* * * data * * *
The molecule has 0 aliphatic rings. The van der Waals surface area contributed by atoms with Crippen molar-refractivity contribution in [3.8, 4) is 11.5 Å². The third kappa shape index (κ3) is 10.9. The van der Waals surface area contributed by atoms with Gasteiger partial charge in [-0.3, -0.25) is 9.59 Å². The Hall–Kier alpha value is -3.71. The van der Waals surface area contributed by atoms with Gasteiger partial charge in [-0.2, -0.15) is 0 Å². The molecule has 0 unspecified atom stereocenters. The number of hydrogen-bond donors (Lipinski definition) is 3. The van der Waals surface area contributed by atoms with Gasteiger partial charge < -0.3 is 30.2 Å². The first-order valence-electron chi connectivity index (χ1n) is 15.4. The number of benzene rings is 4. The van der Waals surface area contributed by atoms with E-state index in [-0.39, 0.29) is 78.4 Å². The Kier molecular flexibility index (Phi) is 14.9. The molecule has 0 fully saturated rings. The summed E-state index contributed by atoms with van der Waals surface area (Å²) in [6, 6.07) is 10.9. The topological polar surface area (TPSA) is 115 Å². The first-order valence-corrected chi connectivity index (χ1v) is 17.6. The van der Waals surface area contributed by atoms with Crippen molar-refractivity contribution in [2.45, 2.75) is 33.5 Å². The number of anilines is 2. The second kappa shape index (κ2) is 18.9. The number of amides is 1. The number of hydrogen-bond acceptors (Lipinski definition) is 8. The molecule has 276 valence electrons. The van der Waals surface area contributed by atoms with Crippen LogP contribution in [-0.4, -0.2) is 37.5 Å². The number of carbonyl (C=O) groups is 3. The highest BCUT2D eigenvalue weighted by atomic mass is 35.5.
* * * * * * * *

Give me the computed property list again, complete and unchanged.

The molecule has 0 aliphatic rings. The van der Waals surface area contributed by atoms with Crippen molar-refractivity contribution in [3.8, 4) is 11.5 Å². The third kappa shape index (κ3) is 10.9. The van der Waals surface area contributed by atoms with Gasteiger partial charge in [-0.3, -0.25) is 9.59 Å². The Hall–Kier alpha value is -3.71. The van der Waals surface area contributed by atoms with Gasteiger partial charge in [-0.2, -0.15) is 0 Å². The molecule has 0 unspecified atom stereocenters. The number of hydrogen-bond donors (Lipinski definition) is 3. The van der Waals surface area contributed by atoms with Gasteiger partial charge < -0.3 is 30.2 Å². The first-order valence-electron chi connectivity index (χ1n) is 15.4. The number of benzene rings is 4. The van der Waals surface area contributed by atoms with E-state index in [-0.39, 0.29) is 78.4 Å². The Kier molecular flexibility index (Phi) is 14.9. The molecule has 0 fully saturated rings. The summed E-state index contributed by atoms with van der Waals surface area (Å²) in [6, 6.07) is 10.9. The topological polar surface area (TPSA) is 115 Å². The first-order valence-corrected chi connectivity index (χ1v) is 17.6. The van der Waals surface area contributed by atoms with Crippen molar-refractivity contribution in [2.45, 2.75) is 33.5 Å². The number of anilines is 2. The second kappa shape index (κ2) is 18.9. The number of amides is 1. The number of hydrogen-bond acceptors (Lipinski definition) is 8. The molecule has 276 valence electrons. The van der Waals surface area contributed by atoms with Crippen LogP contribution in [-0.4, -0.2) is 37.5 Å². The number of carbonyl (C=O) groups is 3. The highest BCUT2D eigenvalue weighted by atomic mass is 35.5.